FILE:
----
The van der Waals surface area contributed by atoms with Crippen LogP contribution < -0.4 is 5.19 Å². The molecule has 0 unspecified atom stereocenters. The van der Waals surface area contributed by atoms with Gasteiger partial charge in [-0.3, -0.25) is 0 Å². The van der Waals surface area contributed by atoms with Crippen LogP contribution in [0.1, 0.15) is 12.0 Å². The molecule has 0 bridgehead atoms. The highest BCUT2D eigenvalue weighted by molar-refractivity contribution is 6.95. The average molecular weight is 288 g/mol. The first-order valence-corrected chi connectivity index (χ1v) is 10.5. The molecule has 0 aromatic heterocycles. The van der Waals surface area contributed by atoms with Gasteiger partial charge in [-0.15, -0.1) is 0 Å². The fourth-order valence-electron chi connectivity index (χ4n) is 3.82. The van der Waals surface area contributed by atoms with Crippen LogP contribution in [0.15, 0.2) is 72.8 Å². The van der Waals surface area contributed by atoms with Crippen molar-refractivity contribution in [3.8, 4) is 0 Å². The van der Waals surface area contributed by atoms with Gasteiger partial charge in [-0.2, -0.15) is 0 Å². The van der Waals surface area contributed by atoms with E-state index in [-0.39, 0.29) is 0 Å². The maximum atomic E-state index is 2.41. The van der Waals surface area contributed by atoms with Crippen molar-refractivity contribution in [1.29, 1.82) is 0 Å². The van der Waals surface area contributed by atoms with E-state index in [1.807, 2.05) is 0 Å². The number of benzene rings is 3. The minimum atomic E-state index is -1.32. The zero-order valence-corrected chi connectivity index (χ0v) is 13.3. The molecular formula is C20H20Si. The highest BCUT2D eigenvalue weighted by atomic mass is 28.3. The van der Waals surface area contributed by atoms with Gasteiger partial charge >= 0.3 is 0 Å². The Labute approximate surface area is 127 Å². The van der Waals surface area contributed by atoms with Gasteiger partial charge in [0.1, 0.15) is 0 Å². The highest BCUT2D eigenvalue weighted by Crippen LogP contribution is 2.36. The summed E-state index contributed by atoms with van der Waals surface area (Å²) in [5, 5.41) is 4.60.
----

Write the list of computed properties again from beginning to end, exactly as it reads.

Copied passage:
The van der Waals surface area contributed by atoms with Crippen LogP contribution < -0.4 is 5.19 Å². The molecule has 0 unspecified atom stereocenters. The van der Waals surface area contributed by atoms with Gasteiger partial charge in [-0.3, -0.25) is 0 Å². The van der Waals surface area contributed by atoms with Crippen LogP contribution in [0.1, 0.15) is 12.0 Å². The molecule has 0 bridgehead atoms. The highest BCUT2D eigenvalue weighted by molar-refractivity contribution is 6.95. The average molecular weight is 288 g/mol. The first-order valence-corrected chi connectivity index (χ1v) is 10.5. The molecule has 0 aromatic heterocycles. The van der Waals surface area contributed by atoms with Gasteiger partial charge in [-0.15, -0.1) is 0 Å². The fourth-order valence-electron chi connectivity index (χ4n) is 3.82. The van der Waals surface area contributed by atoms with Crippen LogP contribution in [0.15, 0.2) is 72.8 Å². The van der Waals surface area contributed by atoms with Crippen molar-refractivity contribution in [3.8, 4) is 0 Å². The van der Waals surface area contributed by atoms with Gasteiger partial charge in [-0.2, -0.15) is 0 Å². The van der Waals surface area contributed by atoms with E-state index in [-0.39, 0.29) is 0 Å². The maximum atomic E-state index is 2.41. The van der Waals surface area contributed by atoms with Crippen molar-refractivity contribution in [1.29, 1.82) is 0 Å². The van der Waals surface area contributed by atoms with E-state index in [1.807, 2.05) is 0 Å². The number of benzene rings is 3. The minimum atomic E-state index is -1.32. The zero-order valence-corrected chi connectivity index (χ0v) is 13.3. The molecular formula is C20H20Si. The highest BCUT2D eigenvalue weighted by atomic mass is 28.3. The van der Waals surface area contributed by atoms with Gasteiger partial charge >= 0.3 is 0 Å². The Labute approximate surface area is 127 Å². The van der Waals surface area contributed by atoms with Gasteiger partial charge in [0.1, 0.15) is 0 Å². The highest BCUT2D eigenvalue weighted by Crippen LogP contribution is 2.36. The summed E-state index contributed by atoms with van der Waals surface area (Å²) in [5, 5.41) is 4.60.